Mas as vezes um jogo que ela possa brincar com vc ou um daqueles brinquedos educativos pode ser um bom presente também, sei lá. Aqu pert de casa tem uma loja soh desses brinquedos e tem um palco de fantoches que eu acho o máximo. A gente quer comprar para o Johann um dia, e ai vc compra os fantohes e fica fazendo teatrinho, inventando histórinhas, eu acho que deve ser bem legal além de estimular a criatividade... Ta ai uma sugestão. O legal é que vc podem fazer teatrinho ara o Eric e assim ele se beneficia do presente tbm, hehehe.
Mas é isso... Ta lindo o Blog, parabéns!
Tem problema escrever em português aqui??? Prefere que eu escreva em iglês?? Só me avisa.

Aline Carson said...

I LOVE the idea of wooden blocks, my daughter loves building. I know it would be a hit in our house. She already has a drawer full of costumes and wears them every single day. She's also got a reading nook and I agree with you that you can never have too many books.
I also hate the idea of having my daughter so engaged in a video game that she'll forget the world around her, in fact, I promised myself I wouldn't give my kids videogames until they were old enough to BEG for one. And even still they would have a certain time to play.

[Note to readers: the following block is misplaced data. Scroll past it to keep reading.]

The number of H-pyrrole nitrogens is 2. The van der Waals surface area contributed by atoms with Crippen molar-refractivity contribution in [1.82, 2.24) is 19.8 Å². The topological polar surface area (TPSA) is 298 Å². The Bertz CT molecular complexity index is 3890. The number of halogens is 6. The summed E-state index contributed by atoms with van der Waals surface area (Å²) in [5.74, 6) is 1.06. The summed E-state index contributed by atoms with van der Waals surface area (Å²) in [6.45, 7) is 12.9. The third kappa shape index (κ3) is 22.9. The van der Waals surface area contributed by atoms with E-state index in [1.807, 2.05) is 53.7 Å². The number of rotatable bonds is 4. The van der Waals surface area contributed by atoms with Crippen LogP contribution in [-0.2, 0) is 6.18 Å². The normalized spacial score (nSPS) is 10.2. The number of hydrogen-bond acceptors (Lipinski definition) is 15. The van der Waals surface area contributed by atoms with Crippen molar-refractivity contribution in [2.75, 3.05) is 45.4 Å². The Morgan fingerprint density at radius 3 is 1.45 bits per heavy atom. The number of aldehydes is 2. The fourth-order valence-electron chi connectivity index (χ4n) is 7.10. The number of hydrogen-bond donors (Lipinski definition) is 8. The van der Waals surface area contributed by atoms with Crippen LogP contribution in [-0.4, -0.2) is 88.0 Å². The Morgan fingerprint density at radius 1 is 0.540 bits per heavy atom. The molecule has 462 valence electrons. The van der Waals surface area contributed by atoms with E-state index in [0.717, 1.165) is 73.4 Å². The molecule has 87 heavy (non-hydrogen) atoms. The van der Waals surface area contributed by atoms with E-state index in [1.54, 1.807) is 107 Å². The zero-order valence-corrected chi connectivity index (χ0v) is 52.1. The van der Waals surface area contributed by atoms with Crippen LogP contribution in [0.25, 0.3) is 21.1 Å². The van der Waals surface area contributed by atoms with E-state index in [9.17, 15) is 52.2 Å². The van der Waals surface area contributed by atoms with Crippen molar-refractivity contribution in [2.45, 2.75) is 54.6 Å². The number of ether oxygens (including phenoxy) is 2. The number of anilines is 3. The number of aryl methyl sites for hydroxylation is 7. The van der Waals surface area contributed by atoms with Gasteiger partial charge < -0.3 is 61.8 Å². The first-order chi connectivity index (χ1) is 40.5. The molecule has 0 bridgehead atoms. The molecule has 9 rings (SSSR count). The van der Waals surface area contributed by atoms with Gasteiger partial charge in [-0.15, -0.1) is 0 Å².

I think as parents we see all these new modern gadgets and it makes us forget a little bit about our child's development and how they learn best. I like the idea of a pupper theater like both of you said and I had one as a child as well. I used to love puppets and I think that would be a great gift as well. I was also reasearching wooden doll houses, but those are so expensive I think I'll wait till Christmas. But those are some great ideas girls, keep 'em coming!

Greg and Sherry said...

I agree with your comments!

All of you girls must have been raised by exceptionally great mothers--you are such mature mothers already!

I already have my sweet granddaughter's 3rd birthday gift. And it's not electronic. :) It was so much fun putting it together. (More fun than shopping for my 5 grandsons, I must admit)! :)
I just hope no one duplicates it. :[

Aline Carson said...

What is it?? What is it? Now I'm curious!! hehe ;)

Greg and Sherry said...

It's ballerina stuff--that's all I'll say. :) You don't know how excited I am to FINALLY have a little girly-girl!

Aline Carson said...

CUTE! Did you know I'm planning her a ballerina birthday party? She asked for it!

Claudia said...

When I was a kid, probably around 7or 8, my dad bought me this "computer" toy in Brazil that had learning books, which dealt with math and portuguese, among other things.
Even though I was fascinated by the fact it looked like a computer, that toy was one of my favorites because it seemed like I was always learning!
I LOVE books and I'm truly addicted to reading them. I believe both books and educational toys (even when they do look like videogames) can help your kid to learn good habits and see "learning" as a fun exercise instead of a "boring" time.